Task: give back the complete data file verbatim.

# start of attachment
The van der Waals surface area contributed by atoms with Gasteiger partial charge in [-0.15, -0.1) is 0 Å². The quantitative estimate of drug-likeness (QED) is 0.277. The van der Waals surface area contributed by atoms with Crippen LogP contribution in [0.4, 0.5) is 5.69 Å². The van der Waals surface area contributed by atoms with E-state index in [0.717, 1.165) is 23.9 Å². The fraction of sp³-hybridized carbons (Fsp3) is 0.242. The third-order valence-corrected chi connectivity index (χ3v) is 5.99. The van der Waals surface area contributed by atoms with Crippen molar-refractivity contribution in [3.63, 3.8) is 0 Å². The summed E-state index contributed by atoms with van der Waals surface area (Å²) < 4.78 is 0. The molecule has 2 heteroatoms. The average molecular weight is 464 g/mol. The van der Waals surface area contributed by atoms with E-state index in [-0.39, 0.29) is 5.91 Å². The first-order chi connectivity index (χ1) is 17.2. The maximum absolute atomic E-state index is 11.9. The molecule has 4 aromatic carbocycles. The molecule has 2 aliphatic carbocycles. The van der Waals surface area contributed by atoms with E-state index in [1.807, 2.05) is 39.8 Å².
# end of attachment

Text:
The van der Waals surface area contributed by atoms with Gasteiger partial charge in [-0.15, -0.1) is 0 Å². The quantitative estimate of drug-likeness (QED) is 0.277. The van der Waals surface area contributed by atoms with Crippen LogP contribution in [0.4, 0.5) is 5.69 Å². The van der Waals surface area contributed by atoms with E-state index in [0.717, 1.165) is 23.9 Å². The fraction of sp³-hybridized carbons (Fsp3) is 0.242. The third-order valence-corrected chi connectivity index (χ3v) is 5.99. The van der Waals surface area contributed by atoms with Crippen molar-refractivity contribution in [3.63, 3.8) is 0 Å². The summed E-state index contributed by atoms with van der Waals surface area (Å²) < 4.78 is 0. The molecule has 2 heteroatoms. The average molecular weight is 464 g/mol. The van der Waals surface area contributed by atoms with E-state index in [-0.39, 0.29) is 5.91 Å². The first-order chi connectivity index (χ1) is 17.2. The maximum absolute atomic E-state index is 11.9. The molecule has 4 aromatic carbocycles. The molecule has 2 aliphatic carbocycles. The van der Waals surface area contributed by atoms with E-state index in [1.807, 2.05) is 39.8 Å².